Aaron Eckhart: Well I see no connection between the two. And I've not had any discussions about that. That's one thing about movies. What somebody else did is what somebody else did. In soap operas you're willing to believe that a character can come back to life. Basically, you just want that guy on screen. You don't care what happened before. It's like balance. I mean J.R. could come back today and nobody would care. I mean nobody would care about the logistics of him coming back. So I don't think people are going to get hung up on my performance versus Tommy Lee's. It's just two different things. (Paul Fisher int, 2007)
I did [see the older movies], years ago. I’ve seen all [the Batman films]. Christopher [Nolan] comes at [“The Dark Knight”] with such a different take on Batman, I didn’t feel I had to be true to any other actor playing this role.(CBR, 2008)  


CBR: There’s a lot of different ways you could go with Two-Face. In the cartoons, he’s a cold-hearted gangster. With Tommy Lee Jones, he’s a cackling mad man. Where are you taking Harvey?
AE: It’s early days but I believe that it’s stronger if you have a heart. If you can relate to a character if he’s a villain or not, it’s always better. If I can help you to relate to my character, I think that I am more than likely to keep your attention. (CBR 2008)

Billy Dee Williams: I haven't seen The Dark Knight. I understand it's very good (AMC, 2009)
Tommy Lee Jones: [Aaron is] a good guy. I’ve worked with him. He’s an awfully good guy.(...) That make-up, however, is difficult (MTV, 2007)
 Nolan presented a non-corruptible character who wants to catch the mobsters (who eventually get involved with Joker, like in the 89's movie). But this Dent goes even further because not only we see his unbreakable morals and political side, but also his human side. He is a likable character that people see hero in, and an honest person. Those are exactly the qualities that Christopher Nolan was looking for


Christopher Nolan: We wanted Harvey to be the most all-American, kind of heroic figure - Aaron's got that kind of Robert Redford thing going on. He just embodies that kind of chiselled American hero, and he has such confidence in the movie.(EmpireOnline, 2008)


Harvey loves Rachel and even sacrifices himself for the good of the city claiming that he's Batman. And then the tragedy strucks and, in a way, he witnesses his love's death while getting terribly burnt. Brainwashed by sadistic Joker, he takes on his own personal Vendetta to kill those who didn't save Rachel. It's a quite complex character and an incredible twist on his personality.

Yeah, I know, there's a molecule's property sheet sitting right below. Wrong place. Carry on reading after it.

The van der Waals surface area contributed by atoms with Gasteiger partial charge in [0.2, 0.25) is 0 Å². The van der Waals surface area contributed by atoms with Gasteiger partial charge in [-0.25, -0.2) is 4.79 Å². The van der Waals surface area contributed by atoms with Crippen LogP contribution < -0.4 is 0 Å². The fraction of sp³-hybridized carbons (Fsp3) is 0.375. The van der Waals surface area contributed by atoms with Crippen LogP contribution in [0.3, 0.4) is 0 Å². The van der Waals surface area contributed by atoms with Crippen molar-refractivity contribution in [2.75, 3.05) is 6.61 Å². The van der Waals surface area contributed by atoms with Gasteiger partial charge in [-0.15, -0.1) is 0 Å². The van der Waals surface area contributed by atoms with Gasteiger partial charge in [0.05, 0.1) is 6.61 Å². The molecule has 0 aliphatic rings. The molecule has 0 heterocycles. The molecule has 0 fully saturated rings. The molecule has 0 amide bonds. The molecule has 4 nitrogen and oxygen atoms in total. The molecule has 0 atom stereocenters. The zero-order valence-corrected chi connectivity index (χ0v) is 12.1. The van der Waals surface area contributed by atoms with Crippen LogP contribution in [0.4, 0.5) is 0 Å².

David Goyer: The Joker doesn’t change and Batman doesn’t really change, but Harvey is the one that changes as a result of his interaction between The Joker the Batman. And obviously he changes in a tragic way so you know, that means the movie has to be a tragedy. (FilmSchoolRejects, 2008)

He basically turns from someone we care about on screen into a cold murderer, but we understand his pain and what he's been through.

Christopher Nolan: Well that's what I think is wonderful about Dent's character, he's just this flawed human being, he's a very interesting guy. He's this White Knight, this heroic figure for Gotham and yet, under the surface, there's an anger, a darkness that relates very strongly to Bruce Wayne's.(EmpireOnline, 2008)

"The difference between Batman and Two-Face is how far they are willing to go and how they make their point," Eckhart said. "Otherwise, we're talking about vigilante crime-fighting. That's what Batman is all about. He has a strong sense of justice. And Harvey Dent has an extremely strong sense of justice. His fiancée is killed. He's horribly injured. But he is still true to himself. He's a crime fighter, he's not killing good people. He's not a bad guy, not purely." (...) I think that the audience is going to have a little more empathy and understanding for Two Face, because they got to know him as Harvey Dent. (LA Times 2008)



While Eckhart read comic books to get to know the character, it wasn't his only or primary source of information on Two Face.